AEDPA's limited scope of review applies whenever a state court disposes of a state prisoner's federal claim on the merits and reduces its disposition to judgment, regardless of whether it explicitly refers to federal law in its decision. Sellan v. Kuhlman, 261 F.3d 303, 312 (2d Cir. 2001).

B. Exhaustion of State Court Remedies

Generally, a state prisoner seeking federal habeas review must first exhaust available state court remedies. 28 U.S.C. § 2254(b)(1). This exhaustion requirement is not satisfied unless the federal claim has been "fairly presented" to the state courts. Daye v. Att'y Gen., 696 F.2d 186, 191 (2d Cir. 1982) (internal citation omitted). When a habeas petition contains both exhausted and unexhausted claims (a so-called "mixed petition"), the petition ordinarily must be dismissed unless the petitioner (1) meets the criteria for a "stay and abeyance" while the petitioner exhausts his claims in state court, or (2) agrees to delete the unexhausted claims. See Rose v. Lundy, 455 U.S. 509, 522(1982); Rhines v. Weber, 544 U.S. 269, 277 (2005). A "stay and abeyance is only appropriate when the district court determines there was good cause for the petitioner's failure to exhaust his claims first in state court," but should never be granted "when [the] unexhausted claims are plainly meritless." Rhines,544 U.S. at 277. When a "stay and abeyance is inappropriate," the district court will "allow the petitioner to delete the unexhausted claims if dismissal of the entire petition would unreasonably impair the petitioner's right to obtain federal relief." Id. Finally, the district court has discretion to deny a petition that contains both exhausted and unexhausted claims on the merits. 28 U.S.C. § 2254(b)(2).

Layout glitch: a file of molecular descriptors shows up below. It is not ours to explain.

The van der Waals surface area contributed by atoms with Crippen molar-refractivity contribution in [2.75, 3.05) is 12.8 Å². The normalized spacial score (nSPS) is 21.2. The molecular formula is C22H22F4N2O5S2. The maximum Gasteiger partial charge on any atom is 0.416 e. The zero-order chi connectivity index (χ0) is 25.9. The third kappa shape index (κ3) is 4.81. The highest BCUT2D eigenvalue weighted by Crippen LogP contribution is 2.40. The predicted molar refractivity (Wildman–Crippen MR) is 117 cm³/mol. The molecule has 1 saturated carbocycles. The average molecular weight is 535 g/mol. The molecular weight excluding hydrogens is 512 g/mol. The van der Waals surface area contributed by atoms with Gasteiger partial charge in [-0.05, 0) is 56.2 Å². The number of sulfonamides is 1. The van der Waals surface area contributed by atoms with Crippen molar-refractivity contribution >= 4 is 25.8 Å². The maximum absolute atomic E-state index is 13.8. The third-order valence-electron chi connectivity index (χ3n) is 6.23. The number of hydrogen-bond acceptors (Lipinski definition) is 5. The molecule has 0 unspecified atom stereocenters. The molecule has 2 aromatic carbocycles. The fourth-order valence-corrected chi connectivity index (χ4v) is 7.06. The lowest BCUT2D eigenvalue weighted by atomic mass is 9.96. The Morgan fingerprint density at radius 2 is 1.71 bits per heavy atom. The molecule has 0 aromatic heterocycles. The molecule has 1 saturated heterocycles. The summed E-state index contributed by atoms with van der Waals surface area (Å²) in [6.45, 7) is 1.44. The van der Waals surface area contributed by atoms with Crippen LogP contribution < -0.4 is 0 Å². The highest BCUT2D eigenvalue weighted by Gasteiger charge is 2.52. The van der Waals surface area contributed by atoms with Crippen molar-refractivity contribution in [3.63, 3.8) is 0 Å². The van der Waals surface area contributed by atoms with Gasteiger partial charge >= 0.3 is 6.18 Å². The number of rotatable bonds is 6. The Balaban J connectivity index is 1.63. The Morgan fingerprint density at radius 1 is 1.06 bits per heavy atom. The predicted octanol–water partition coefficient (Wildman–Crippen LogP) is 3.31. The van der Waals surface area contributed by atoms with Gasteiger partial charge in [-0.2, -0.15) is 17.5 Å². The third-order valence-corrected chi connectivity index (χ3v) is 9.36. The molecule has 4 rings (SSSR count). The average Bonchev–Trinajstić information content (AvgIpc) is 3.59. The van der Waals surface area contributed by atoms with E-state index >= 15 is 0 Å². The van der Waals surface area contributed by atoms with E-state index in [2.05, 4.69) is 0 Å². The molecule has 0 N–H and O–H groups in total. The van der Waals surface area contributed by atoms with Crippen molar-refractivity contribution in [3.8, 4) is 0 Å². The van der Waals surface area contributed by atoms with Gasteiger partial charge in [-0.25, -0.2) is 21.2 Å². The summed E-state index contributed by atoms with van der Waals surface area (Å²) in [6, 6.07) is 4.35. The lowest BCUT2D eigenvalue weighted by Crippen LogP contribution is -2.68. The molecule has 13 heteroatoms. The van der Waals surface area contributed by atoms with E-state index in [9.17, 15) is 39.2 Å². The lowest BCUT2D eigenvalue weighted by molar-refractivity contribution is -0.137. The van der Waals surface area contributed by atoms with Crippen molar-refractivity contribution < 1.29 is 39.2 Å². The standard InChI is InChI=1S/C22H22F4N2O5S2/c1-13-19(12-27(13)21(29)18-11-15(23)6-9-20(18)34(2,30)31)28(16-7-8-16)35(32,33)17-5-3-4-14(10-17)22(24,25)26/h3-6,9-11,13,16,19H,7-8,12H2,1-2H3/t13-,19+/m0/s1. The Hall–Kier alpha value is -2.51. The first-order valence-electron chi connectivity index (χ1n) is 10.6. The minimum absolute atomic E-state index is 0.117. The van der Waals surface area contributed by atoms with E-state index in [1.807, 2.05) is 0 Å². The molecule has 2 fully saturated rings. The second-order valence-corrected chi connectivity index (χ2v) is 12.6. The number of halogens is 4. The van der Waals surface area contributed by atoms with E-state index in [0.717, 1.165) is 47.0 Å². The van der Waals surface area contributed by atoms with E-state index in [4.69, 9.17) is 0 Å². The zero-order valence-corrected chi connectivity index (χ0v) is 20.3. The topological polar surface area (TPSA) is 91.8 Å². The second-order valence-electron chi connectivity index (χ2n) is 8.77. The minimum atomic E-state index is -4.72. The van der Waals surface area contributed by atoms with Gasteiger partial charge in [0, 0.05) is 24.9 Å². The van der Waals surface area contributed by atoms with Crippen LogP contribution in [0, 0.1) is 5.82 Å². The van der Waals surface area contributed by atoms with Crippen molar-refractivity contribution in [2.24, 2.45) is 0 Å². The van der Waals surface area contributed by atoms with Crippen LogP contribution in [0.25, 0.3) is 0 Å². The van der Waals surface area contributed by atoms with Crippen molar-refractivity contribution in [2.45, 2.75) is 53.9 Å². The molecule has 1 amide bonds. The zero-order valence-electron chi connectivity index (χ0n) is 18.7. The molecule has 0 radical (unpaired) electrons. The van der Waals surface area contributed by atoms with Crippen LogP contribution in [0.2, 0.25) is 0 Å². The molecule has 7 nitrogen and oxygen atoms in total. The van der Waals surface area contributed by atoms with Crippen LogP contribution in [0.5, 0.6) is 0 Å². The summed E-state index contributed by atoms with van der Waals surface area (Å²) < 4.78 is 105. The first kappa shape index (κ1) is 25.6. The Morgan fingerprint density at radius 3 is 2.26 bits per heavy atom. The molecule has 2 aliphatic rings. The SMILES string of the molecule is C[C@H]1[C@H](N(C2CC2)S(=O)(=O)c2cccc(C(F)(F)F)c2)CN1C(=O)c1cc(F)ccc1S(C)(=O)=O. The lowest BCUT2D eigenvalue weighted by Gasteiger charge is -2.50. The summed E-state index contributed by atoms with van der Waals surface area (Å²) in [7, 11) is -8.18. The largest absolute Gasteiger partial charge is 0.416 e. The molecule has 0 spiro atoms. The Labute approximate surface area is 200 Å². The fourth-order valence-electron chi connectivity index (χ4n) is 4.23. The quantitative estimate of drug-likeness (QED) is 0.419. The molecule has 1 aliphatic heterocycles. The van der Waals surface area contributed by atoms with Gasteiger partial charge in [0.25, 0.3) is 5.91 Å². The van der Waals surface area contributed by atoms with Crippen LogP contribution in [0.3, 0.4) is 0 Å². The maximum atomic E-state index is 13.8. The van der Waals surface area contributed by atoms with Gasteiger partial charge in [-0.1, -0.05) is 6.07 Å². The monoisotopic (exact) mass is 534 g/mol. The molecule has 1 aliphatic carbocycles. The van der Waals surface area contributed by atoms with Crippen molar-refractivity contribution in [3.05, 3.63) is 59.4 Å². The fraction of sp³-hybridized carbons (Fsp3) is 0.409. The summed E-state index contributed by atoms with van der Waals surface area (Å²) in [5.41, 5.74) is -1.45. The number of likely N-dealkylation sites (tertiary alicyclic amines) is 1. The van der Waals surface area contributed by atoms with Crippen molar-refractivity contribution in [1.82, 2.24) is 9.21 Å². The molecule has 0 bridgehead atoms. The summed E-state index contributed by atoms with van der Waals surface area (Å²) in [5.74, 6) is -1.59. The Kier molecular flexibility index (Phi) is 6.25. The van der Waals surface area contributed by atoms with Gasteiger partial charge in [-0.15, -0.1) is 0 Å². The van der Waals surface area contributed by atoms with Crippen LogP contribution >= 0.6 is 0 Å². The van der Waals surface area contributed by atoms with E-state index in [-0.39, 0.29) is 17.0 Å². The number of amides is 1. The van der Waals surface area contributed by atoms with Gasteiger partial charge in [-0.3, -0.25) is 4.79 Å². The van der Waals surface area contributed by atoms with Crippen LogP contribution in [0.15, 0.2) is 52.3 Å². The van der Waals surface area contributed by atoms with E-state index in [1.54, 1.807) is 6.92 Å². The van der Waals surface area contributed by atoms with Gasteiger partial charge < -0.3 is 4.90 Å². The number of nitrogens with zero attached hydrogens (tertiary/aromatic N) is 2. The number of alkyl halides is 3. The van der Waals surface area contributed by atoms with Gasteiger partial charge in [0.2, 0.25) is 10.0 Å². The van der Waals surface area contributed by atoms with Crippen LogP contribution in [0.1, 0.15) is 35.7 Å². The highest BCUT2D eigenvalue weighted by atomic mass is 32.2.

C. The Merits of Gray's Claims

1. Identification Evidence

Gray first contends that he is entitled to habeas relief because his "motion to suppress identification evidence" was "improperly denied." Pet. 3. To the extent that Gray argues that the identification evidence was improperly introduced as the fruit of a Fourth Amendment violation, his claim is foreclosed by the doctrine of Stone v. Powell, 428 U.S. 465, 482 (1976), which prevents a federal habeas court from granting relief "where the State has provided an opportunity for full and fair litigation of a Fourth Amendment claim." Gray had the opportunity to air his claim both at the suppression hearing and on direct appeal, and he gives me no reason to doubt that those procedures were fair. Accordingly, he is not entitled to relief on the grounds that the identification evidence was obtained pursuant to an allegedly illegal arrest. See Chavis v. Henderson, 638 F.2d 534, 538 (2d Cir. 1980).

To the extent that Gray now seeks to argue that the identification procedures were so unreliable that they violated his due process rights, see Neil v. Biggers, 409 U.S. 188 (1972), his argument is unexhausted because he failed to raise it on direct appeal. The argument is also meritless, as there is no indication that the state court's finding, that the other members of the line-up were similar in appearance to Gray, see Short Form Order at 9, People v. Gray, Indictment No. 69/01 (Sup. Ct. Queens Cty. March 20, 2003), was erroneous.

2. Ineffective Assistance

Gray also contends that his trial counsel was ineffective for failing to investigate whether his subway Metrocard or former employer might have yielded alibi evidence for one or more of the robberies. The Supreme Court has established the following standard for claims that defense counsel provided ineffective assistance: